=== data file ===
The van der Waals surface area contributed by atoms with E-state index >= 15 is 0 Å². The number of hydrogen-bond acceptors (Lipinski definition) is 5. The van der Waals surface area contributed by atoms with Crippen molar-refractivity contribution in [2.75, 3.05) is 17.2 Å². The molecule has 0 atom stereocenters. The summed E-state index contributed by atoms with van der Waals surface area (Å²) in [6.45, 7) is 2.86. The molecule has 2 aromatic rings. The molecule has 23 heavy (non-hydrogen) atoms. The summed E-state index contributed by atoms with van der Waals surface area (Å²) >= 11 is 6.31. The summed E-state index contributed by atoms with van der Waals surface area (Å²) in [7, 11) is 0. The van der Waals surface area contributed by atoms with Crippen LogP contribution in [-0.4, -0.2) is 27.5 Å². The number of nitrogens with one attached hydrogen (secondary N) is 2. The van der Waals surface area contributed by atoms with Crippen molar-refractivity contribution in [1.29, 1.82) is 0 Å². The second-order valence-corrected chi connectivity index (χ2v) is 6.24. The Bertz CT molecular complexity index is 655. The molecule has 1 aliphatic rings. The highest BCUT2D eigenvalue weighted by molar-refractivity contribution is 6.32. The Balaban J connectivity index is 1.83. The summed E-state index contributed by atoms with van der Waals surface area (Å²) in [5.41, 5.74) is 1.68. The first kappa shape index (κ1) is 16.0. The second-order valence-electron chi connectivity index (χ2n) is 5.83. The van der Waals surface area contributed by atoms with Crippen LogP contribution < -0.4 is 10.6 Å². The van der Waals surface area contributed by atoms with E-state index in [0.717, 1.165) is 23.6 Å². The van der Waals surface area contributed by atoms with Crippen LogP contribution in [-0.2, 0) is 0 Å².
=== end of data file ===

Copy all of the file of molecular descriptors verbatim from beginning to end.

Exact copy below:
The van der Waals surface area contributed by atoms with E-state index >= 15 is 0 Å². The number of hydrogen-bond acceptors (Lipinski definition) is 5. The van der Waals surface area contributed by atoms with Crippen molar-refractivity contribution in [2.75, 3.05) is 17.2 Å². The molecule has 0 atom stereocenters. The summed E-state index contributed by atoms with van der Waals surface area (Å²) in [6.45, 7) is 2.86. The molecule has 2 aromatic rings. The molecule has 23 heavy (non-hydrogen) atoms. The summed E-state index contributed by atoms with van der Waals surface area (Å²) >= 11 is 6.31. The summed E-state index contributed by atoms with van der Waals surface area (Å²) in [7, 11) is 0. The van der Waals surface area contributed by atoms with Crippen LogP contribution in [-0.4, -0.2) is 27.5 Å². The number of nitrogens with one attached hydrogen (secondary N) is 2. The van der Waals surface area contributed by atoms with Crippen molar-refractivity contribution in [1.29, 1.82) is 0 Å². The second-order valence-corrected chi connectivity index (χ2v) is 6.24. The Bertz CT molecular complexity index is 655. The molecule has 1 aliphatic rings. The highest BCUT2D eigenvalue weighted by molar-refractivity contribution is 6.32. The Balaban J connectivity index is 1.83. The summed E-state index contributed by atoms with van der Waals surface area (Å²) in [5.41, 5.74) is 1.68. The first kappa shape index (κ1) is 16.0. The second-order valence-electron chi connectivity index (χ2n) is 5.83. The van der Waals surface area contributed by atoms with Crippen LogP contribution < -0.4 is 10.6 Å². The van der Waals surface area contributed by atoms with E-state index in [0.717, 1.165) is 23.6 Å². The van der Waals surface area contributed by atoms with Crippen LogP contribution in [-0.2, 0) is 0 Å².